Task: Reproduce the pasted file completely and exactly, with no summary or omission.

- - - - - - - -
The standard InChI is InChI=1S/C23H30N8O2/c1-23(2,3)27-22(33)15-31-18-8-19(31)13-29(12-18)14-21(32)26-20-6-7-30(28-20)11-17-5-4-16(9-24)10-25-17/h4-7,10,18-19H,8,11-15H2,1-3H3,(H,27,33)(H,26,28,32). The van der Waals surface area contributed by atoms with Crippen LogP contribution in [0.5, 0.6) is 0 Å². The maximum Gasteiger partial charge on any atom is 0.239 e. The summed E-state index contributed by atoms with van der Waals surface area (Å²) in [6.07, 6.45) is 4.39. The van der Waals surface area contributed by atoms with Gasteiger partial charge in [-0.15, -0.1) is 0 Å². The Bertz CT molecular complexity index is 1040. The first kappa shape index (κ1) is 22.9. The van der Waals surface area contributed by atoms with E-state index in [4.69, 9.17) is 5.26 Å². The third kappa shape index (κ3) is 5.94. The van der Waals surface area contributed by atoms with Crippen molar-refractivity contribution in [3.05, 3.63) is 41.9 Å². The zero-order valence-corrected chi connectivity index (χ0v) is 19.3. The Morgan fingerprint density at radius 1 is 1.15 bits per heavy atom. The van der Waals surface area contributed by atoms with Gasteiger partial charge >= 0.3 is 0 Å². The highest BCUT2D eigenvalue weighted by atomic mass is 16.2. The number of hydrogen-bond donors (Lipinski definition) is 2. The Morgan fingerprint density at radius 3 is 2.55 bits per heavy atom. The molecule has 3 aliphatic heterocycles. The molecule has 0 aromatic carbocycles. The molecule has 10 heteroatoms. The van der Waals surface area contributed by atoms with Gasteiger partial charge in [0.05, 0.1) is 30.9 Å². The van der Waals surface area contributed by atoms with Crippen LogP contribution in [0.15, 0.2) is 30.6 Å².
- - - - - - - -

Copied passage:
The standard InChI is InChI=1S/C23H30N8O2/c1-23(2,3)27-22(33)15-31-18-8-19(31)13-29(12-18)14-21(32)26-20-6-7-30(28-20)11-17-5-4-16(9-24)10-25-17/h4-7,10,18-19H,8,11-15H2,1-3H3,(H,27,33)(H,26,28,32). The van der Waals surface area contributed by atoms with Crippen LogP contribution in [0.5, 0.6) is 0 Å². The maximum Gasteiger partial charge on any atom is 0.239 e. The summed E-state index contributed by atoms with van der Waals surface area (Å²) in [6.07, 6.45) is 4.39. The van der Waals surface area contributed by atoms with Gasteiger partial charge in [-0.15, -0.1) is 0 Å². The Bertz CT molecular complexity index is 1040. The first kappa shape index (κ1) is 22.9. The van der Waals surface area contributed by atoms with E-state index in [4.69, 9.17) is 5.26 Å². The third kappa shape index (κ3) is 5.94. The van der Waals surface area contributed by atoms with Crippen molar-refractivity contribution in [3.05, 3.63) is 41.9 Å². The zero-order valence-corrected chi connectivity index (χ0v) is 19.3. The Morgan fingerprint density at radius 1 is 1.15 bits per heavy atom. The van der Waals surface area contributed by atoms with Gasteiger partial charge >= 0.3 is 0 Å². The highest BCUT2D eigenvalue weighted by atomic mass is 16.2. The number of hydrogen-bond donors (Lipinski definition) is 2. The Morgan fingerprint density at radius 3 is 2.55 bits per heavy atom. The molecule has 3 aliphatic heterocycles. The molecule has 0 aromatic carbocycles. The molecule has 10 heteroatoms. The van der Waals surface area contributed by atoms with Gasteiger partial charge in [0.05, 0.1) is 30.9 Å². The van der Waals surface area contributed by atoms with Crippen LogP contribution in [0.15, 0.2) is 30.6 Å².